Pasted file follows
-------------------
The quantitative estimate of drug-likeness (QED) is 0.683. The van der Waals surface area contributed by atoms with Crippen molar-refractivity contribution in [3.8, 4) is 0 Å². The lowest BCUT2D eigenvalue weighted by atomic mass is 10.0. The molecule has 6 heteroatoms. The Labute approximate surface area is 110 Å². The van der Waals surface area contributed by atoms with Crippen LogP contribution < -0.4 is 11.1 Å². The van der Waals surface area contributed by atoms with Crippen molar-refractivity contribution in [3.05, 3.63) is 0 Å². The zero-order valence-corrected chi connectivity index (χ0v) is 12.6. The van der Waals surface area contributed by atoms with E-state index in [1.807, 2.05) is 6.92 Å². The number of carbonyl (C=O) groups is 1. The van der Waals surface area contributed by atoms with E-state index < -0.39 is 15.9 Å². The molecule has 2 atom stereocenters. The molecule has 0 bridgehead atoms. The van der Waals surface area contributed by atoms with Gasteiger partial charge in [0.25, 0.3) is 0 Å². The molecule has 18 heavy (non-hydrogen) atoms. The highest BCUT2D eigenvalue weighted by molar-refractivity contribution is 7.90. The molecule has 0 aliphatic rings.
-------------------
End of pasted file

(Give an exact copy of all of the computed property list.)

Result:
The quantitative estimate of drug-likeness (QED) is 0.683. The van der Waals surface area contributed by atoms with Crippen molar-refractivity contribution in [3.8, 4) is 0 Å². The lowest BCUT2D eigenvalue weighted by atomic mass is 10.0. The molecule has 6 heteroatoms. The Labute approximate surface area is 110 Å². The van der Waals surface area contributed by atoms with Crippen LogP contribution < -0.4 is 11.1 Å². The van der Waals surface area contributed by atoms with Crippen molar-refractivity contribution in [3.05, 3.63) is 0 Å². The zero-order valence-corrected chi connectivity index (χ0v) is 12.6. The van der Waals surface area contributed by atoms with E-state index in [1.807, 2.05) is 6.92 Å². The number of carbonyl (C=O) groups is 1. The van der Waals surface area contributed by atoms with E-state index < -0.39 is 15.9 Å². The molecule has 2 atom stereocenters. The molecule has 0 bridgehead atoms. The van der Waals surface area contributed by atoms with Gasteiger partial charge in [0.25, 0.3) is 0 Å². The molecule has 18 heavy (non-hydrogen) atoms. The highest BCUT2D eigenvalue weighted by molar-refractivity contribution is 7.90. The molecule has 0 aliphatic rings.